Trouble in paradise is closer to perfection but there isn't a day in which I wouldn't pick this as the superior Lubitsch. Some films are great for their ambitions and poetic insights. Like all great Lubitsch, this masterpiece is completely down to earth and is a showcase for superb performances, clever dialogue and, most of all, endearing characters. No pretentiousness, just undiluted humanity.
What are Lubitsch films about? I would say that his central preoccupation is the desire to enjoy life, and the forces standing in the way. Thus we get a Depression-era ode to workplace camaraderie that points out how our best relations happen outside the shop: that earning money is less important than finding someone to spend it on, and that someone who rubs you the wrong way at work could be the love of your life.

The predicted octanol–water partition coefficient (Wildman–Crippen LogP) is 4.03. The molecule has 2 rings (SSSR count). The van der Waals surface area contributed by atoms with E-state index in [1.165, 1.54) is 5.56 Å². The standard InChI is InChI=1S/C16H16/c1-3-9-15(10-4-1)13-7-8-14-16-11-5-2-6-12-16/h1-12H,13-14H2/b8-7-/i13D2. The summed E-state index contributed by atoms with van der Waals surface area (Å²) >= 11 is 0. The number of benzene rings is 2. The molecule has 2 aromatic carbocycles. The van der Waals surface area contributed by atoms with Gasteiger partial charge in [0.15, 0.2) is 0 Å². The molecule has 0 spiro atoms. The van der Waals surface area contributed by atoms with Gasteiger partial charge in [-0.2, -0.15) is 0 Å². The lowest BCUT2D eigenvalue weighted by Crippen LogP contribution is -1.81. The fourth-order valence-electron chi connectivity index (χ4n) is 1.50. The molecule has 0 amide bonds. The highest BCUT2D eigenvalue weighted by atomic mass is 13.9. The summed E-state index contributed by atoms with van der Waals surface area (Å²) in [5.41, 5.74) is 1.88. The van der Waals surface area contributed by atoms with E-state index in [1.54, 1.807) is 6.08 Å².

My 3rd film from Lubitsch, and my least favourite, but still, quite enjoyable (the others being To Be or Not To Be and Ninotchka). I found the revelation scene, in the end, to be a small homage to the final scenes from Chaplin's City Lights, dunno if it was meant to be like that.
It takes balls to make a romantic-comedy, where 99% of the interaction between the leads is antipathy and most of the driving action takes place off screen. Lubitsch showcases the pride and euphoria of youthful love and contrasts with the fear of loneliness in old age.
Historians often talk about the unmistakable "Lubitsch Touch" that director Ernst Lubitsch brought to his films, and never was it more perfect than in the thoroughly charming THE SHOP AROUND THE CORNER. The inspiration for YOU'VE GOT MAIL, the film follows two bitter enemies who are actually each other's secret romantic pen pal. Beautifully rendered, witty, & almost impossibly romantic. Its luster remains untarnished